A Hand's Breadth

Colin Dekeersgieter

When I hear the voice that woke me with a hand over my mouth, 

humming Psycho Suite or The Imperial March, my throat closes up 


and I have to rush off the thought of some last tolerant god to relearn 

the physics of swallowing I love myself I love myself I love myself.


Though I've done nothing to ease the world. As a child, the voice 

tried to balance out the earth, bringing soil from the garden 


to the island’s roots loosed in the fast panache of a hurricane. 

Still, it laughed more than it cried. We laughed more than we fought 


but not by much, which doesn't mean much. When I confessed 

I killed the man-o-war and the voice asked if it had a face, I only said no 


because I was thinking of its hands. I have always looked to hands.

I only know what I still see: its rotund plea, its pleated crest  


like a bloated sailfish with its dorsal fin array all astray, bereft

of any will to lollygag or dash or bat its placeless eyes 


as I wrecked its bladder and listened to its pneuma seep.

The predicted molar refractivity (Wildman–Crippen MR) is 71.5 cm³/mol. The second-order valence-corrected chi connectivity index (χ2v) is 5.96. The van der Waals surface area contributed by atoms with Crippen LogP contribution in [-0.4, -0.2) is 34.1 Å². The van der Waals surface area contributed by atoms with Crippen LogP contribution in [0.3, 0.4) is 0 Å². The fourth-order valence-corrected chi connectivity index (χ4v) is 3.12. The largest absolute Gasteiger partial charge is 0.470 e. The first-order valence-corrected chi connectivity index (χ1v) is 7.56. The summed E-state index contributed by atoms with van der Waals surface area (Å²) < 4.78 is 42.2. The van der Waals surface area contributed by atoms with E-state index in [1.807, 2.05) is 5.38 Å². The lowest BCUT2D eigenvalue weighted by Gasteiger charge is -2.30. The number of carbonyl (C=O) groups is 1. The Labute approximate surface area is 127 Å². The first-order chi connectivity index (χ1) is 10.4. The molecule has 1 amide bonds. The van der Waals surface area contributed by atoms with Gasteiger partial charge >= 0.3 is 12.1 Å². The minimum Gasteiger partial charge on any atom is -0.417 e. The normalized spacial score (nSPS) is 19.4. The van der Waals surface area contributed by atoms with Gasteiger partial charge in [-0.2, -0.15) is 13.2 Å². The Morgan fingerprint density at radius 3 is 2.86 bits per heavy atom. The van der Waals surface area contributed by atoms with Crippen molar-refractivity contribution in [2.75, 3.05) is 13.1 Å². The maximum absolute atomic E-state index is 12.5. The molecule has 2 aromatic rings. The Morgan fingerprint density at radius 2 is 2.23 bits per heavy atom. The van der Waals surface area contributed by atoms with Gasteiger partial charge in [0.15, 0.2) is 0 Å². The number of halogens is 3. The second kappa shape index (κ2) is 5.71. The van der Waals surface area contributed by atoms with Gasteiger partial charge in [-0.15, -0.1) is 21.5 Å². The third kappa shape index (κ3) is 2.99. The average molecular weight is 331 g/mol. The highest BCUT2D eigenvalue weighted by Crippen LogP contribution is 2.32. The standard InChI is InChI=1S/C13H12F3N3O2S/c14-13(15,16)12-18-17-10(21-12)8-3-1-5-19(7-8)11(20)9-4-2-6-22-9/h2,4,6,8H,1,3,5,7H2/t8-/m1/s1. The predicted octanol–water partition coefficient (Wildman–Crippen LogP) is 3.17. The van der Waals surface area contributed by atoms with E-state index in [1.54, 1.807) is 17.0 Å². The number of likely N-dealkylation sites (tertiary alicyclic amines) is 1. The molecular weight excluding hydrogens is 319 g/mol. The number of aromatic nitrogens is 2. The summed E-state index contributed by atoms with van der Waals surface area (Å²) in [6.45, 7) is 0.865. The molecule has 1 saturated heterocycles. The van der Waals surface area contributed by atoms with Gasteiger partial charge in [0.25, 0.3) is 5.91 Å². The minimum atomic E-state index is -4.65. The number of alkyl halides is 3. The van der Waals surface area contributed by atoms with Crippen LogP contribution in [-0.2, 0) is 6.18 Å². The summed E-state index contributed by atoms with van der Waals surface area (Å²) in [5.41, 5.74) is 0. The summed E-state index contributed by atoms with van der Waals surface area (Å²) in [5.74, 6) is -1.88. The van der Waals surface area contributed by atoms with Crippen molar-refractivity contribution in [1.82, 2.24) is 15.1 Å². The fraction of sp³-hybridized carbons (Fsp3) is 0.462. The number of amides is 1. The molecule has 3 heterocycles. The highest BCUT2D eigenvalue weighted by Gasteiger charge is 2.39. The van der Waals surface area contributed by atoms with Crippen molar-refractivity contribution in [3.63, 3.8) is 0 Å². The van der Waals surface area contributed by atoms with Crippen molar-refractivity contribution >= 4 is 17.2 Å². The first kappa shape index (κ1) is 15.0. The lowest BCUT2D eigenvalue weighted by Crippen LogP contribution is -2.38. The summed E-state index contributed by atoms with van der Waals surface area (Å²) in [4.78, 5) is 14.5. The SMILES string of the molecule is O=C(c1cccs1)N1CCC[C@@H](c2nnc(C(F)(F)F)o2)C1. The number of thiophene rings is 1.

I want to see the world and all its seepage glitter thick like tar.


I want to keep opening wounds the aperture of stars in snails and oak

with salts and picks to see the strongest things contract and pulp. 


And I want to push a whale into the sand. We had such similar hands.

On the gurney, I note the breadth of purple beneath the muted teeth. 


I love myself I love myself and He loved me and He loved me.

The last time I saw him, the earth was beneath his fingernails.


Colin Dekeersgieter

Colin Dekeersgieter’s poems have appeared in The Greensboro Review, North American Review, Green Mountains Review, and elsewhere. He holds an MFA from NYU and an MA from the CUNY Graduate Center. He is currently Poetry Editor for The Carolina Quarterly and a PhD candidate at UNC, Chapel Hill. Colin lives in Carrboro, NC with his wife, writer Alisa Koyrakh.

Header photo by Melchior Damu